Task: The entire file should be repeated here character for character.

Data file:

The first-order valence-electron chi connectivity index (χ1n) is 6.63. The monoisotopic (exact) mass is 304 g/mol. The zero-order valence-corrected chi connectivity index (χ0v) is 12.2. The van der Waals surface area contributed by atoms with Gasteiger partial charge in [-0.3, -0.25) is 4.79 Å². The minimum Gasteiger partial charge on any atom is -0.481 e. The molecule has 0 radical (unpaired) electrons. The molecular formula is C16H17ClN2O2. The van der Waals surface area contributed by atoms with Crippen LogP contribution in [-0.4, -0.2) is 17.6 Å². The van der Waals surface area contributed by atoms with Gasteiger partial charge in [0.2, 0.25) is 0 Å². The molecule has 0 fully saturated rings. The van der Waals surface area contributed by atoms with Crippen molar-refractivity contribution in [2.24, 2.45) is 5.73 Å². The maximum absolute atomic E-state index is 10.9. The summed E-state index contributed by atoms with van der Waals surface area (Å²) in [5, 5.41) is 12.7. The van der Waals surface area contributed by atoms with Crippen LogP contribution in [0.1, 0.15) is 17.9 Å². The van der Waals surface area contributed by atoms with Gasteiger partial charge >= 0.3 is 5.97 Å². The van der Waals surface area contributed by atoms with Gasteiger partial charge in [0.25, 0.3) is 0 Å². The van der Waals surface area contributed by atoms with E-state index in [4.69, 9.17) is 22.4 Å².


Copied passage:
The first-order valence-electron chi connectivity index (χ1n) is 6.63. The monoisotopic (exact) mass is 304 g/mol. The zero-order valence-corrected chi connectivity index (χ0v) is 12.2. The van der Waals surface area contributed by atoms with Gasteiger partial charge in [-0.3, -0.25) is 4.79 Å². The minimum Gasteiger partial charge on any atom is -0.481 e. The molecule has 0 radical (unpaired) electrons. The molecular formula is C16H17ClN2O2. The van der Waals surface area contributed by atoms with Crippen LogP contribution in [-0.4, -0.2) is 17.6 Å². The van der Waals surface area contributed by atoms with Gasteiger partial charge in [0.2, 0.25) is 0 Å². The molecule has 0 fully saturated rings. The van der Waals surface area contributed by atoms with Crippen molar-refractivity contribution in [2.24, 2.45) is 5.73 Å². The maximum absolute atomic E-state index is 10.9. The summed E-state index contributed by atoms with van der Waals surface area (Å²) in [5, 5.41) is 12.7. The van der Waals surface area contributed by atoms with Crippen LogP contribution in [0.1, 0.15) is 17.9 Å². The van der Waals surface area contributed by atoms with Gasteiger partial charge >= 0.3 is 5.97 Å². The van der Waals surface area contributed by atoms with Gasteiger partial charge in [0.25, 0.3) is 0 Å². The van der Waals surface area contributed by atoms with E-state index in [4.69, 9.17) is 22.4 Å².